Issues can and should be explained in good faith. When we say that a situation is too complicated to understand, what we often mean is that we are unwilling, or unable, to explain ourselves. A useful method for introducing somebody to a topic in a helpful way is to find a mutual frame of reference with which to compare and contrast. Strive to be objective, but acknowledge your biases. Highlight areas of dispute, and try to articulate opposing viewpoints as charitably as possible. Let the other person reach their own conclusions; you can’t control that anyway.
Our histories are wholly intertwined, as is our present and future. Narratives of perpetual conflict are necessarily inaccurate and incomplete. I do not mean simply that we both trace our lineage to Abraham, and that we share many of the same scriptural stories and prophets. I mean also that Muslim and Jewish legal traditions have developed in a shared cultural environment, often in conversation with each other, and that our philosophical and theological outlooks are profoundly influenced by one other. And that we are today struggling with many of the same social, religious, and political issues. How we tell our stories will determine how we define our problems, which in turn affects how we search for solutions.
The challenges we face together require mutual cooperation. In Europe and North America, Islamophobia and anti-Semitism are on the rise, with aspects of both our traditions being challenged and outlawed (e.g. circumcision, head-coverings, Kosher and Halal slaughter)—and our communities subject to violence. And the Israel/Palestine conflict will not be resolved without the participation of the Arab and greater Muslim world. The entire region must work together to combat fundamentalism and authoritarianism, to nurture political, economic, and social stability, and to improve the situation of refugees from Palestine, Sudan, Syria, Iraq, and elsewhere. We simply cannot overcome these challenges in isolation.
Our enemies are real. The world is full of people who desire no peace between Muslims and Jews, and certainly no dialogue or cooperation. I could name communities around the world—both Jewish and Muslim—that have actively discouraged people from attending the Muslim Jewish Conference. I could name governments that prevented aspiring participants from acquiring the necessary paperwork to attend. And I could list participants who stood up to actual intimidation because of their decision to join us (I won’t, for obvious reasons). Some of our most challenging conversations must take place within our own ranks, with our families and friend in our home communities.
Finally, and this may seem cliché, but our greatest enemy can often be ourselves—specifically, the self-imposed limits of our imagination. There’s no avoiding the obvious: the world is in pretty bad shape right now. Conflicts seem to be intractable, moderate voices are drowned out by extremists. Many of us feel stuck in a defensive posture, with reconciliation the farthest thing from our minds. Before the conference a friend asked me what the point of it all was. Didn’t I see that anything we were doing for a week in Vienna was insignificant compared with the larger forces of extremism, violence, and our inevitable resignation to the entropic status quo?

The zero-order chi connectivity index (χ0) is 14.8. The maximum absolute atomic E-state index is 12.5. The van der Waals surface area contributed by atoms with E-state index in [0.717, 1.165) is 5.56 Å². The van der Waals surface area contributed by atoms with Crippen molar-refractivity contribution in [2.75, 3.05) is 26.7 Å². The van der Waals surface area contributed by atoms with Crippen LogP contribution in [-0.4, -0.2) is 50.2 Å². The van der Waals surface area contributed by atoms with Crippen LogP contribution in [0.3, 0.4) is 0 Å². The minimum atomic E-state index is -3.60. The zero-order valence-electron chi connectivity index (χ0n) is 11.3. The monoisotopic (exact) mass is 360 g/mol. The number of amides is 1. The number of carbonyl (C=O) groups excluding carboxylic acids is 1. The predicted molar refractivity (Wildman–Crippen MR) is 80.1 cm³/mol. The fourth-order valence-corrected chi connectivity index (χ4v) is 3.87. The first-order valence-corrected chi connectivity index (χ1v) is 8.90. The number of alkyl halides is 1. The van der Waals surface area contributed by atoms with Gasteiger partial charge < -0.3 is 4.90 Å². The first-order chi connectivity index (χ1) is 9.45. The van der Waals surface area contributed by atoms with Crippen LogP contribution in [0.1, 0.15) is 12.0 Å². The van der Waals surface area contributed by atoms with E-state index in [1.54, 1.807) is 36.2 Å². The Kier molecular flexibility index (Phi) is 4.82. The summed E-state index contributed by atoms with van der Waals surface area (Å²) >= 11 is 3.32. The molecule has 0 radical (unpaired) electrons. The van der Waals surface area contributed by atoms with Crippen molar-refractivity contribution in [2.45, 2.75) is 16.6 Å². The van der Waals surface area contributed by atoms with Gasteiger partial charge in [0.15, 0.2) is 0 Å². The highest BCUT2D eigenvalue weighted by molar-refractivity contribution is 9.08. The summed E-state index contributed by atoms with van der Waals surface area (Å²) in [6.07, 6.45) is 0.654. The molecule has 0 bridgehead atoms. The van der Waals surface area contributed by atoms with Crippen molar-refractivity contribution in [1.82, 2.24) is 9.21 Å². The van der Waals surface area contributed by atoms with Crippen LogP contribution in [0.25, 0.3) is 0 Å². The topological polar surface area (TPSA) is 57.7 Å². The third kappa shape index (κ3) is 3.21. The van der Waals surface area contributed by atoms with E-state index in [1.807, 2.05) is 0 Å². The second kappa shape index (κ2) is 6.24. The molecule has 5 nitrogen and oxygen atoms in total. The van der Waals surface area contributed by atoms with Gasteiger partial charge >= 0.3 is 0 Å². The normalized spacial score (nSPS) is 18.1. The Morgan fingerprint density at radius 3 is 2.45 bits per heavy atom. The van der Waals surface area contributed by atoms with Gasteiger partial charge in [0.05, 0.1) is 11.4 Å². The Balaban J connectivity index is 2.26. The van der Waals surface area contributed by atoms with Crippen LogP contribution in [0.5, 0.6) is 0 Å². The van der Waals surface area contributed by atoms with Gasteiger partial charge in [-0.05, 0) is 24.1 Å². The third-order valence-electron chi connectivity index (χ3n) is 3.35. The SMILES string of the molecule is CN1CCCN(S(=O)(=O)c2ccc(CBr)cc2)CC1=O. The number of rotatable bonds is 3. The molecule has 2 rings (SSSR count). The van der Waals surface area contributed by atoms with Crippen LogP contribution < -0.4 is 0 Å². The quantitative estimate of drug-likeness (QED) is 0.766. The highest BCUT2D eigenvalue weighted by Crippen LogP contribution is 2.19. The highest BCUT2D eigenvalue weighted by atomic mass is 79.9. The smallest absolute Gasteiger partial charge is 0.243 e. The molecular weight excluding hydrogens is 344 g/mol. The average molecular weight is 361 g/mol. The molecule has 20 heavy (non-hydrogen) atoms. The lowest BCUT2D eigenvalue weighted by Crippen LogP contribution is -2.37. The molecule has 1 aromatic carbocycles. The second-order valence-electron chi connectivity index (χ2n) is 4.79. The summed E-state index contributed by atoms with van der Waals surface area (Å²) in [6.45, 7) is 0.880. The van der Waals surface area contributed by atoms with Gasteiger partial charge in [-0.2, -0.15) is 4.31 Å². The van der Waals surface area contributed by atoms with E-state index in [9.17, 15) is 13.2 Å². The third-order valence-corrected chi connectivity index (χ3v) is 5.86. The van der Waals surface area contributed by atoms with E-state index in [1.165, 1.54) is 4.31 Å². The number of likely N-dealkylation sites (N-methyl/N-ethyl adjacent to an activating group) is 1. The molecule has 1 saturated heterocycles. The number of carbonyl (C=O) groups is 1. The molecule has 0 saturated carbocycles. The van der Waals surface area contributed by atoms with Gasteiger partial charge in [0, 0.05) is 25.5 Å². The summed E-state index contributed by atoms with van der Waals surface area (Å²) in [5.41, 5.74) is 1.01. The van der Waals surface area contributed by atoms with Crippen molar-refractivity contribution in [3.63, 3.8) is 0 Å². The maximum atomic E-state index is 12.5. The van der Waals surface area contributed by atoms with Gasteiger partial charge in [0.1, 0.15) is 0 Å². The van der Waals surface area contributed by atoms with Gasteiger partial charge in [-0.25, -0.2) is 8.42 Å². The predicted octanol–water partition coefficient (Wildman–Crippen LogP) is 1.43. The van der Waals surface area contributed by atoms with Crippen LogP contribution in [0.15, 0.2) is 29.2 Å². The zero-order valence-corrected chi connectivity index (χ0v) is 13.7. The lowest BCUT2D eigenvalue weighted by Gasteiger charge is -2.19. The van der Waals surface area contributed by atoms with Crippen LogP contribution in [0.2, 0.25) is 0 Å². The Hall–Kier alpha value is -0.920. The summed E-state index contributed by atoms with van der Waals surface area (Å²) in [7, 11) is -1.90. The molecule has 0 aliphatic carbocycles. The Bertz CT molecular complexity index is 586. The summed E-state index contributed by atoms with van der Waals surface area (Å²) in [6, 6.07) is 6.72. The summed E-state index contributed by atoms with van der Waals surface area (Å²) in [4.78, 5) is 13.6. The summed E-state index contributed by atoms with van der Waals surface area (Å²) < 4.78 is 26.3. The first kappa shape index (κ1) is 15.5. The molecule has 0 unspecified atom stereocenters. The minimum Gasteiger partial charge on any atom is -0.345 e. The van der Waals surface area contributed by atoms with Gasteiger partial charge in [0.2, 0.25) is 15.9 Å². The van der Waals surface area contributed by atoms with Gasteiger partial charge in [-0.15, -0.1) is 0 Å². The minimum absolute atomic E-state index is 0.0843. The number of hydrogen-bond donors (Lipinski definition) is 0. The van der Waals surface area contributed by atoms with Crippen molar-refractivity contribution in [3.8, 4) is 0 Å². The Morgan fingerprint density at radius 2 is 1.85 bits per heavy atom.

Before the conference I didn’t have a good answer. I too had been beaten down by the relentless horrors on the front page of the newspaper; by the endless, pointless squabbles on my Facebook feed. At the time I responded with something like, “What else would you have me do? Tell them to cancel the conference? We have to try to make some difference, even if it amounts to nothing.” Now that the 2014 Muslim Jewish Conference is completed I feel rejuvenated, and I think I have a better answer.
Dialogue, mutual understanding, and reconciliation are most urgently needed precisely at times like these, when the world seems bleakest. We need each other’s support. So many of us who yearn for peace and a better future wind up feeling isolated, even questioning our sanity. We are ridiculed for our supposed naiveté as the world descends further into violence. The Muslim Jewish Conference helped me remember that I am not alone, and that I am not insane. There are so many people from all over the world, coming from diverse backgrounds and experiences, who share my desires as well as my frustrations. Though our many differences and disagreements are real, our mutual vision is stronger. I want to thank the committee on Power & Religion, and the entire Muslim Jewish Conference, for reminding me of that.
Co-chair of the Power & Religion Committee
PhD student in Religious Studies at Stanford University, specializing in Jewish Texts of Late Antiquity
Muslim Jewish Conference 2014